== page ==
6

When you use an IoC container, like so:

var svc = IoC.Resolve<IShippingService>();

How does the IoC Container choose which implementation of IShippingService to instantiate?

Further, if I am calling the above to replace the equivalent code:

var svc = new ShippingService(new ProductLocator(), 
   new PricingService(), new InventoryService(), 
   new TrackingRepository(new ConfigProvider()), 
   new Logger(new EmailLogger(new ConfigProvider())));

I assume that ProductLocator, PricingService, etc. are called out in the constructor parameters as Interfaces, not concrete classes. How does the IoC container know which implementations of IProductLocator, IPricingService, etc. to instantiate?

Is the IoC Container smart enough to use the same ConfigProvider for both dependencies (if that is the requirement)?

  • 1
    what language is that? – BЈовић Mar 21 '16 at 17:47
  • 2
    @BЈовић Looks like C#, but I don't think it really matters. – CodesInChaos Mar 21 '16 at 17:48
  • 2
    some ramblings (hence, not an answer): IoC containers require the same information to be provided that you would typically provide with instantiation logic. The simplest injections (concrete dependency, no other parameters required) can often be fulfilled automatically. Everything else (mapping interfaces to concretions, providing value construction parameters such as string or int) have to be provided by configuration. The specific question of the ConfigProvider is usually handled by configuring a named instance; that way multiple objects can share a single instance of a dependency. – Marvin Mar 21 '16 at 17:48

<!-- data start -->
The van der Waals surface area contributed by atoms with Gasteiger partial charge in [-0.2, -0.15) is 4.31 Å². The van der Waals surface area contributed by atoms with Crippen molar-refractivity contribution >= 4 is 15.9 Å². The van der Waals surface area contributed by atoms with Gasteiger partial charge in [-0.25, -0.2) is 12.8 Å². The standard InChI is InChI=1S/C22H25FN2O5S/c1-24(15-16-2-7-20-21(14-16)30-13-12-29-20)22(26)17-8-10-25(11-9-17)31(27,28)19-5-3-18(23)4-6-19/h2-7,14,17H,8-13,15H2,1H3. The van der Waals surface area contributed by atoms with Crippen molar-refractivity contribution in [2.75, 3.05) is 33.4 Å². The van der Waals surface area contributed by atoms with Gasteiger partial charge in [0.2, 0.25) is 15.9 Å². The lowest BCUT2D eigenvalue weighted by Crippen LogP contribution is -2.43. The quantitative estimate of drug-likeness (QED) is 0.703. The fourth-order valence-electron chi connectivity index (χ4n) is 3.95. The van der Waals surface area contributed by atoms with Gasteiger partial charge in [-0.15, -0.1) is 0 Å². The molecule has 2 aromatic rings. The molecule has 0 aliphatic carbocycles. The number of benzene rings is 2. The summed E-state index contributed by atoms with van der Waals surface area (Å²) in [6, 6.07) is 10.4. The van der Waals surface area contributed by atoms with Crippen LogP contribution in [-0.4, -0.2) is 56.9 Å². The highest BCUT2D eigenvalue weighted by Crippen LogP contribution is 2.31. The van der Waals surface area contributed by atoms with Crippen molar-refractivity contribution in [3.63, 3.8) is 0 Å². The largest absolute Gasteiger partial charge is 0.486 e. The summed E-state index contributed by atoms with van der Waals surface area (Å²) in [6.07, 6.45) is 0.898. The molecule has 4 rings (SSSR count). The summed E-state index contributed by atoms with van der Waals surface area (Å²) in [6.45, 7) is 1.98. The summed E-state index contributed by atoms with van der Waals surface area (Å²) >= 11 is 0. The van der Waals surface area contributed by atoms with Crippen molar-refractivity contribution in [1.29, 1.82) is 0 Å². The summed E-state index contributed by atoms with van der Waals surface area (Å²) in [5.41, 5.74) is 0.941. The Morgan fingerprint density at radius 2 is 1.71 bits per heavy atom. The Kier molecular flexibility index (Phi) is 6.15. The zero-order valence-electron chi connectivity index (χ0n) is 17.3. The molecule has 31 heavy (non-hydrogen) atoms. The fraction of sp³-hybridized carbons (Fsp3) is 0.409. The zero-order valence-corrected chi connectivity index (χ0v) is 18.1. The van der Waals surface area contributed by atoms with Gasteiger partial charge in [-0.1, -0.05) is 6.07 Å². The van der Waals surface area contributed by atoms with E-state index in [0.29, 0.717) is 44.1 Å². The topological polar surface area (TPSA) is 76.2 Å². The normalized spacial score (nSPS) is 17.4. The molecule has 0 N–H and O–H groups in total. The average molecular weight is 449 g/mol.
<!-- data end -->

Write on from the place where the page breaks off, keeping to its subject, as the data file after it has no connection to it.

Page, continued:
4

Because you pass configure to it which tells it how to do it. Typically this happens during application startup.

In the simplest case you could have a lot of lines like:

iocConfig.Bind<IShippingService>().To<ShippingService>();

There are different ways to define such a configuration, such as conventions (e.g. a concrete class matching the name of the interface apart from the I prefix), attributes or config files, each with their own advantages and disadvantages.

When testing you could create the stubs manually, or use a different configuration.


Most containers also support a way for the target site to influence the dependency resolution, for example by adding an attribute. Personally I haven't needed that so far.


Reuse of instances is determined by scope. Typically you have one scope where nothing gets reused (transient), per-request scope, per-thread scope, singleton scope, etc. You typically specify the scope as part of the configuration.

3

Containers require setup. You need to tell it what you want when asking for an implementation of an interface.

If there's only one implementation, the container might be able to resolve it automatically, but even then, there are two cases:

1. The implementation depends only on concrete classes with no constructor parameters

If that's the case, the container usually looks up the dependencies, because it knows them and constructs them all, injecting it.

2. The implementation depends on either interfaces or classes which require types like strings, ints, etc.